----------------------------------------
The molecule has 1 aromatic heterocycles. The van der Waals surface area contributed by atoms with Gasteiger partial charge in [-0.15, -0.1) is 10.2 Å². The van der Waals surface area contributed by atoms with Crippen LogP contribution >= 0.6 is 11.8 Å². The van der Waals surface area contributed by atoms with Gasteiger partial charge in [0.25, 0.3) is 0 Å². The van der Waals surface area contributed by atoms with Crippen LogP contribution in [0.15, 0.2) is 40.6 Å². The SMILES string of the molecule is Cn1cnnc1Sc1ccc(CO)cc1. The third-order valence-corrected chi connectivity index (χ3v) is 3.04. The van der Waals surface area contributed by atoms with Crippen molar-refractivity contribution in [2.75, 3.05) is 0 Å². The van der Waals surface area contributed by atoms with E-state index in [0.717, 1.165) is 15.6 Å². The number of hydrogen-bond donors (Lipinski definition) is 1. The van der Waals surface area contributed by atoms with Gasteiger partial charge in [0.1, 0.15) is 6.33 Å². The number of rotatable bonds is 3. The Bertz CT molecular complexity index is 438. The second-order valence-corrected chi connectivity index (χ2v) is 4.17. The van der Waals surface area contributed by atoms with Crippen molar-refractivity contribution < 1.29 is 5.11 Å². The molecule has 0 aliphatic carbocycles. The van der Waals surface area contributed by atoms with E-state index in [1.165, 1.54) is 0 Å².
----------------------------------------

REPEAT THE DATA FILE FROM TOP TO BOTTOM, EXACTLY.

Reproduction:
The molecule has 1 aromatic heterocycles. The van der Waals surface area contributed by atoms with Gasteiger partial charge in [-0.15, -0.1) is 10.2 Å². The van der Waals surface area contributed by atoms with Crippen LogP contribution >= 0.6 is 11.8 Å². The van der Waals surface area contributed by atoms with Gasteiger partial charge in [0.25, 0.3) is 0 Å². The van der Waals surface area contributed by atoms with Crippen LogP contribution in [0.15, 0.2) is 40.6 Å². The SMILES string of the molecule is Cn1cnnc1Sc1ccc(CO)cc1. The third-order valence-corrected chi connectivity index (χ3v) is 3.04. The van der Waals surface area contributed by atoms with Crippen molar-refractivity contribution in [2.75, 3.05) is 0 Å². The van der Waals surface area contributed by atoms with E-state index in [0.717, 1.165) is 15.6 Å². The number of hydrogen-bond donors (Lipinski definition) is 1. The van der Waals surface area contributed by atoms with Gasteiger partial charge in [0.1, 0.15) is 6.33 Å². The number of rotatable bonds is 3. The Bertz CT molecular complexity index is 438. The second-order valence-corrected chi connectivity index (χ2v) is 4.17. The van der Waals surface area contributed by atoms with Crippen molar-refractivity contribution < 1.29 is 5.11 Å². The molecule has 0 aliphatic carbocycles. The van der Waals surface area contributed by atoms with E-state index in [1.165, 1.54) is 0 Å².